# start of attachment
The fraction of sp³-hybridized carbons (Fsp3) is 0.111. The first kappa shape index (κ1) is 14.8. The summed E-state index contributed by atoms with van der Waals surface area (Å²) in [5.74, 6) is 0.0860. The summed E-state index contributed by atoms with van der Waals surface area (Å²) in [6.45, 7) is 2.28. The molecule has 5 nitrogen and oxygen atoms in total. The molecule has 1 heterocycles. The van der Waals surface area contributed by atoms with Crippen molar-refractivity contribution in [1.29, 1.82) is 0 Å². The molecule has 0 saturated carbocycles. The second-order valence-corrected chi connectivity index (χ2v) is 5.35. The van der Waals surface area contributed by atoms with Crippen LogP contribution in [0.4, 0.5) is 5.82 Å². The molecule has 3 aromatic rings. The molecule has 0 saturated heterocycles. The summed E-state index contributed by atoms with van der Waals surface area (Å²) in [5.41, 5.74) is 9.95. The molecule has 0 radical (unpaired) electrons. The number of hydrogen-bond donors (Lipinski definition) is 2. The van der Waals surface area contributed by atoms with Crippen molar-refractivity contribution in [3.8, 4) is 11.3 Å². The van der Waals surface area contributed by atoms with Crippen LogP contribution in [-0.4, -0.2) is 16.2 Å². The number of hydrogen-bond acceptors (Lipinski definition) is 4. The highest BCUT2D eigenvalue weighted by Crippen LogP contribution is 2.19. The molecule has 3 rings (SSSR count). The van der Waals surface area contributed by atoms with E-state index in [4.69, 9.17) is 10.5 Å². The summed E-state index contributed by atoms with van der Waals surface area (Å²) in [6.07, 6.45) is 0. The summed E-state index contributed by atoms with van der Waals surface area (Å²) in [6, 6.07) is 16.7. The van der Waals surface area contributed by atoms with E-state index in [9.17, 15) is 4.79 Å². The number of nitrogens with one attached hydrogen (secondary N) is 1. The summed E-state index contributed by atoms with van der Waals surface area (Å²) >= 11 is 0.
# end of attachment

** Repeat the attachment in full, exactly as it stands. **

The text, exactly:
The fraction of sp³-hybridized carbons (Fsp3) is 0.111. The first kappa shape index (κ1) is 14.8. The summed E-state index contributed by atoms with van der Waals surface area (Å²) in [5.74, 6) is 0.0860. The summed E-state index contributed by atoms with van der Waals surface area (Å²) in [6.45, 7) is 2.28. The molecule has 5 nitrogen and oxygen atoms in total. The molecule has 1 heterocycles. The van der Waals surface area contributed by atoms with Crippen molar-refractivity contribution in [1.29, 1.82) is 0 Å². The molecule has 0 saturated carbocycles. The second-order valence-corrected chi connectivity index (χ2v) is 5.35. The van der Waals surface area contributed by atoms with Crippen LogP contribution in [0.4, 0.5) is 5.82 Å². The molecule has 3 aromatic rings. The molecule has 0 saturated heterocycles. The summed E-state index contributed by atoms with van der Waals surface area (Å²) in [5.41, 5.74) is 9.95. The molecule has 0 radical (unpaired) electrons. The number of hydrogen-bond donors (Lipinski definition) is 2. The van der Waals surface area contributed by atoms with Crippen molar-refractivity contribution in [3.8, 4) is 11.3 Å². The van der Waals surface area contributed by atoms with Crippen LogP contribution in [-0.4, -0.2) is 16.2 Å². The number of hydrogen-bond acceptors (Lipinski definition) is 4. The highest BCUT2D eigenvalue weighted by Crippen LogP contribution is 2.19. The molecule has 3 rings (SSSR count). The van der Waals surface area contributed by atoms with E-state index in [4.69, 9.17) is 10.5 Å². The summed E-state index contributed by atoms with van der Waals surface area (Å²) in [6.07, 6.45) is 0. The summed E-state index contributed by atoms with van der Waals surface area (Å²) in [6, 6.07) is 16.7. The van der Waals surface area contributed by atoms with E-state index in [9.17, 15) is 4.79 Å². The number of nitrogens with one attached hydrogen (secondary N) is 1. The summed E-state index contributed by atoms with van der Waals surface area (Å²) >= 11 is 0.